Table Of Contents

Custom Device Types

Last Modified: March 24, 2021

The type of a custom device refers to its execution mode, which defines how the device interacts with the VeriStand Engine.

Depending on your requirements, you can create custom devices that run inline or in parallel with the Primary Control Loop (PCL). You also can create timing and sync devices.


Timing and sync devices are the same as regular custom devices, but you can configure them as the hardware synchronization master to drive RTSI0. They appear in System Explorer under Hardware»Chassis»Timing and Sync.

The following table displays the pre-defined custom device types that are included in VeriStand.

Device type Basic architecture Data interface Timing Benefits Caveats Use cases
Asynchronous Two loops, one for receiving commands and one for data transfer FIFOs Variable Unlikely to affect timing of the rest of the VeriStand system, can run faster or slower than the PCL 1-cycle latency due to FIFOs Shared resources, background processes, non-deterministic hardware/protocols, system health monitoring, logging, offline analysis
Inline Hardware Interface State machine with two-phase execution Channel references Inline Sends data to engine before other components execute, receives data from engine after other components execute Can adversely affect PCL timing Most hardware, deterministic operation, two-phase operations (for example, stimulus-response)
Inline Model Interface State machine with one-phase execution Channel references Inline Sends data to engine with low latency Can adversely affect PCL timing Low latency calculations, such as PID, interpolation, and so on
Inline Timing and Sync State machine with two-phase execution Channel references Inline Same as Inline Hardware Interface, can function as hardware synchronization master device to drive RTSI 0 line Can adversely affect PCL timing Inline hardware synchronization master device
Asynchronous Timing and Sync Single loop FIFOs Variable Same as Asynchronous, but can function as hardware synchronization master device to drive RTSI 0 line 1-cycle latency due to FIFOs Asynchronous hardware synchronization master device

Both inline and asynchronous custom devices have advantages and limitations. Consider launching asynchronous loop(s) within an inline custom device to take advantage of the best features of both while overcoming many of their limitations.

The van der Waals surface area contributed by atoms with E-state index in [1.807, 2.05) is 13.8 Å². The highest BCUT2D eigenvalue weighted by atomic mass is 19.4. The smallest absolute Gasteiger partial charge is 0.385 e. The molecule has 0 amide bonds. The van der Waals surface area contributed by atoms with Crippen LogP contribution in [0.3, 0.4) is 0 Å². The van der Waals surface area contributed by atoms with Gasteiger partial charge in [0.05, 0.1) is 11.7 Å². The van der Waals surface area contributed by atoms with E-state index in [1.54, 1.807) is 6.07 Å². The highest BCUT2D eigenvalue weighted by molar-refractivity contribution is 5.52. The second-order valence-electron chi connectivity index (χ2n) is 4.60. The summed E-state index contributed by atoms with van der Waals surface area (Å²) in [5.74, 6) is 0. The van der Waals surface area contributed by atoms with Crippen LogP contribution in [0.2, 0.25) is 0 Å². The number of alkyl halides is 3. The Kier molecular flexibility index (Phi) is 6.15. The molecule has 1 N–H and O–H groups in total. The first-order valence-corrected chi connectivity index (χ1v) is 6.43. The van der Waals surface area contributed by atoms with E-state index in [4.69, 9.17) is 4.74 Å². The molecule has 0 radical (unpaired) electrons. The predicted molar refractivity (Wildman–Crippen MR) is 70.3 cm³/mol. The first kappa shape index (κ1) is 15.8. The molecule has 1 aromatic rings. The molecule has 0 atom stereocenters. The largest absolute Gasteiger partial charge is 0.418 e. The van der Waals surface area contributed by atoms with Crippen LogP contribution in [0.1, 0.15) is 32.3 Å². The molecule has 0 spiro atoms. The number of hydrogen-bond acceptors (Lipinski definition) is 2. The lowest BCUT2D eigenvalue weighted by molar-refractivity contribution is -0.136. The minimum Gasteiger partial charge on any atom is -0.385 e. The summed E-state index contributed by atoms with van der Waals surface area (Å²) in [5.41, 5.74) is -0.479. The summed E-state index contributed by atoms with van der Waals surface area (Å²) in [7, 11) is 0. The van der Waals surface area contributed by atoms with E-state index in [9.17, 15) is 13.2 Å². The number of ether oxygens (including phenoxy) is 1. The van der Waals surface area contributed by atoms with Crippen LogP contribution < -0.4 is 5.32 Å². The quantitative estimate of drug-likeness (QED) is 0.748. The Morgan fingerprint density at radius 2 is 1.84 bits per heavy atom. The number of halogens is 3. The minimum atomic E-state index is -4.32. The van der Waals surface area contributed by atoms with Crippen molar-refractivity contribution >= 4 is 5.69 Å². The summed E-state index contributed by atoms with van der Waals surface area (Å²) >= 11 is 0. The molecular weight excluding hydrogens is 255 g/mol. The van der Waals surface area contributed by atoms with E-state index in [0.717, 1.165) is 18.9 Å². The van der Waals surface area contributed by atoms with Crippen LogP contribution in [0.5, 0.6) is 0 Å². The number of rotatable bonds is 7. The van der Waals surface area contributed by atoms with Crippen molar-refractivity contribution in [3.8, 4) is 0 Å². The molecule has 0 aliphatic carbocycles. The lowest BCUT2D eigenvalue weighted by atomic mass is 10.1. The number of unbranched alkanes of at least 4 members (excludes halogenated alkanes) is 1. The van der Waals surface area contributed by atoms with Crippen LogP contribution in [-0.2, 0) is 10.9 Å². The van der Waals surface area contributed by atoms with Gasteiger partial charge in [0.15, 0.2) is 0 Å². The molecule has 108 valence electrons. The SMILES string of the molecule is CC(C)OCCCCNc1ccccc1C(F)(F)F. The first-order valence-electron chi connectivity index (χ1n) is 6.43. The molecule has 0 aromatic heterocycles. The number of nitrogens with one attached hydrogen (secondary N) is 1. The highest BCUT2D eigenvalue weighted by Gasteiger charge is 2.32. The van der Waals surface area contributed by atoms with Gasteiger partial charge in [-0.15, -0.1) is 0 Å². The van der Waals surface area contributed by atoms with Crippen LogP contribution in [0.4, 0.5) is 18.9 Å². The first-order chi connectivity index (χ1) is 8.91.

Custom Device Type Selection

Choose the type of custom device that most closely resembles the functionality you want to configure. For example, if you want to read and write data to and from a hardware device at the same rate as the PCL, select an inline hardware interface custom device type. However, if you have a serial hardware device, you should select an asynchronous custom device, as serial devices are slow and could affect the PCL timing. Understanding the execution steps of the PCL also can help you select the appropriate custom device type.


Consider using an inline mode or hardware interface custom device and, if an asynchronous loop is required, launch an asynchronous loop within that device. Inline model and hardware interface custom devices give you more control and allow you to access channels outside of the custom device.

Custom Device Type Configuration

You configure the custom device type by selecting the appropriate template VI from the Custom Device API library. The type of custom device you select will determine the architecture of the RT Driver VI, but the VIs for configuring the custom device remain the same across all types.

A custom device is not limited to a single device type, and you can alter the code in the template VIs to fit your needs. For example, you can create both inline and asynchronous engines for the same custom device, and use the Set Custom Device Drivers VI to switch between them. However, you must maintain the connector pane, controls, and indicators that the tool and templates include to ensure correct interaction with VeriStand.

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